Why the Post Punk Kitchen? Why not the Punk Rock Kitchen?
It’s called Post Punk because it was just my way of dealing with the fact that I’m not an 18 year-old punk running around the Lower East Side anymore. It felt weird to call it the Punk Rock Kitchen; I’m not so involved, well I’m not at all involved in a punk rock scene. I have a nine to five job, and things I wouldn’t have had when I was punk rock, like a food processor. I’m using more than a hot plate.

Growing up, I don’t know if you considered yourself a progressive or radical, but I would guess that you fall in somewhere along those lines. And for years and years, young, progressive women have been in a sense fighting to get out of the kitchen; yet you’ve sort of embraced the kitchen.
That’s exactly true—we’ve embraced it. I didn’t grow up with this Better Homes and Gardens life. My mom cooked baked ziti, Hamburger Helper and Steak-Um’s. To me, I wish that I’d had the experience of learning how to make my own food and be in control of my kitchen instead of depending on take-out or ramen or microwave dinners like so many people do. So it was empowering. When I got into punk, I got into food too—making it myself, and sharing it with people and not being so caught up in throw-away food.

Was it at first odd for you? Did you have to come to grips with that?
It wasn’t something that I had in my head that was wrong. It was something that I wanted because I wasn’t indoctrinated to be in the kitchen. I’d read some feminist literature and I’d be like, ‘What the fuck, that didn’t happen to me.’ I never got told to bake or cook something, or to not go for a job. I think the kind of sexism I experienced was different. I don’t know if that’s because I’m from Brooklyn or if it’s just some sort of luck, but even watching TV in the 80s, the women aren’t in the kitchen, they’re at their jobs and they are lawyers and doctors.

You said that growing up it wasn’t indoctrinated in you to cook, so how did you learn?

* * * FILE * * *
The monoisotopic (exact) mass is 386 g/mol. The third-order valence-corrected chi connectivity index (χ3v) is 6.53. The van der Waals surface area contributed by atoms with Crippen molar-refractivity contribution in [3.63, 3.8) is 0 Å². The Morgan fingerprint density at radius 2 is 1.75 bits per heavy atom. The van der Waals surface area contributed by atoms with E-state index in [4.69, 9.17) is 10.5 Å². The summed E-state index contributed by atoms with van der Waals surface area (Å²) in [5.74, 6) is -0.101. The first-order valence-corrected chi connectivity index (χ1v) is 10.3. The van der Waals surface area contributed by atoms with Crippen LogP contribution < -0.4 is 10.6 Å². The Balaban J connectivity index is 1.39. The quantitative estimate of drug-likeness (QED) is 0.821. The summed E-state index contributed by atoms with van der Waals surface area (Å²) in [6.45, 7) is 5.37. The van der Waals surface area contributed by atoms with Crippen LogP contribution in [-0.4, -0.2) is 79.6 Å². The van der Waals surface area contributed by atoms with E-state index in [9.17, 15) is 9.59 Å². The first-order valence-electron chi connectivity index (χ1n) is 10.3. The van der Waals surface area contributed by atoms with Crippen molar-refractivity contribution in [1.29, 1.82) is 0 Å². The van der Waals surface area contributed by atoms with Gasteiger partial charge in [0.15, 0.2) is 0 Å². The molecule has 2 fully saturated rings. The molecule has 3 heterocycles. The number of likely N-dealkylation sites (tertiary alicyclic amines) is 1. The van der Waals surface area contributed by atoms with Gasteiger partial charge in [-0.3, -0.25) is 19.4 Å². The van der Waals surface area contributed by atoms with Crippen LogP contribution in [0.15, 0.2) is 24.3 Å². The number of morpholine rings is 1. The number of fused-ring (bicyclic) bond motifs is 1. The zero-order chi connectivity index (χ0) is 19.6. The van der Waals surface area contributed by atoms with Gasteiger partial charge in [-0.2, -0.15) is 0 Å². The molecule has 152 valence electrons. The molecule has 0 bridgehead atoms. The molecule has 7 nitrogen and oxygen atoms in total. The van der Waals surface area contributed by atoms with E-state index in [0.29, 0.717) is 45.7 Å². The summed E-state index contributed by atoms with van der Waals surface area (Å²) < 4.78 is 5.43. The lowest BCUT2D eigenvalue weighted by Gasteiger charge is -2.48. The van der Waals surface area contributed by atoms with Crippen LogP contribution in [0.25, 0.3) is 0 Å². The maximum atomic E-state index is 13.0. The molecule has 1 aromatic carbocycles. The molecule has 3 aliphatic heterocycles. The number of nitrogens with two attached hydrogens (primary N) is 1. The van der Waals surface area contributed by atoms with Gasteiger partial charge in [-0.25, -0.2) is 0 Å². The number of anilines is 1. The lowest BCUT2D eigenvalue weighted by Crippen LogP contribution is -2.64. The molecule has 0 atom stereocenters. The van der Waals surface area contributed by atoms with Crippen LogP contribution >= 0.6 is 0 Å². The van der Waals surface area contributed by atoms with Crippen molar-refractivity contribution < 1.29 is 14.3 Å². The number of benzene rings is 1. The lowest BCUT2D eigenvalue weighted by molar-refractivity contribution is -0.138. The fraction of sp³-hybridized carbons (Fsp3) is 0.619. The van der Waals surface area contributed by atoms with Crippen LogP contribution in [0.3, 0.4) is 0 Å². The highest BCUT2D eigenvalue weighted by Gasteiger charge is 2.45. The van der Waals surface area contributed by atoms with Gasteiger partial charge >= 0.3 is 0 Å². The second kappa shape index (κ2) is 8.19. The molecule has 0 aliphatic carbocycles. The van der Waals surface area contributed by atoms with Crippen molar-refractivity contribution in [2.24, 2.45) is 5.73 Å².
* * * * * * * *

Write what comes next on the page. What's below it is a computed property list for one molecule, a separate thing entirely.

That was purely punk rock learning. I went vegetarian and I didn’t have any idea what to eat. I was eating pizza and Chinese food. My best friend was also vegetarian, and we were making ‘zines. Our friends were all in bands and that was the thing that I contributed, cooking.

You mentioned earlier that you were writing a book proposal. What’s going on with that?
I’m writing a cookbook, the proposal was accepted and it happened pretty fast, which I’m excited about. I’m finishing it in April and it should be out by December of 2005. I know DIY cooking sounds weird but that’s kind of what the basis is, and anti-corporate.

Talk about that, what do you mean by DIY, anti-corporate cooking?
All cooking is pretty much DIY because you are doing it yourself. But it’s more than that: to not rely on store-bought, packaged meat analogs, like Morningstar Farms or Boca (which is owned by Kraft). And rather to make your own things from scratch. Like, making your own seitan, tofu and pasta, things like that. The recipes can still be used without making your own ingredients, but the emphasis is on buying food in bulk and using it in different ways and not relying on corporations and store-bought.

I didn’t realize you were taking it that step further. I’m the king of all things convenience. Is making your own pasta and seitan doable?
I think it is. It doesn’t sound it—it sounds like, “Make my own seitan? What are you crazy? You think I have a factory going on in my kitchen?” It’s actually pretty easy. The other thing I’m focusing on, contradictory to that, is to make things fast—fast vegetable dishes without having to buy the processed veggie meat stuff.

Is your book going to focus on the punk end of things too?
Yes, in the stories that I tell. With every recipe, I write how it came about and there usually is some punk rock route to that. A lot of the cooking I learned was from doing Food Not Bombs for a long time so there will be mention of those things.

One of the great things about your show is that anyone can watch it. I don’t think that your show would alienate any carnivores.
That’s how I feel too. If it makes somebody eat 10 percent less meat just by virtue of using our recipes or by being a little influenced, then that’s really cool. Nobody’s going to watch you go, “Methane gas is from cattle ranching!” No one wants to watch a show like that. [Laughs.] It would be awesome if everybody took their punk rock roots and made every part of culture have some punk rock-ness in it.

To learn more about the Post Punk Kitchen, order the DVD or contact Isa Chandra, visit www.theppk.com.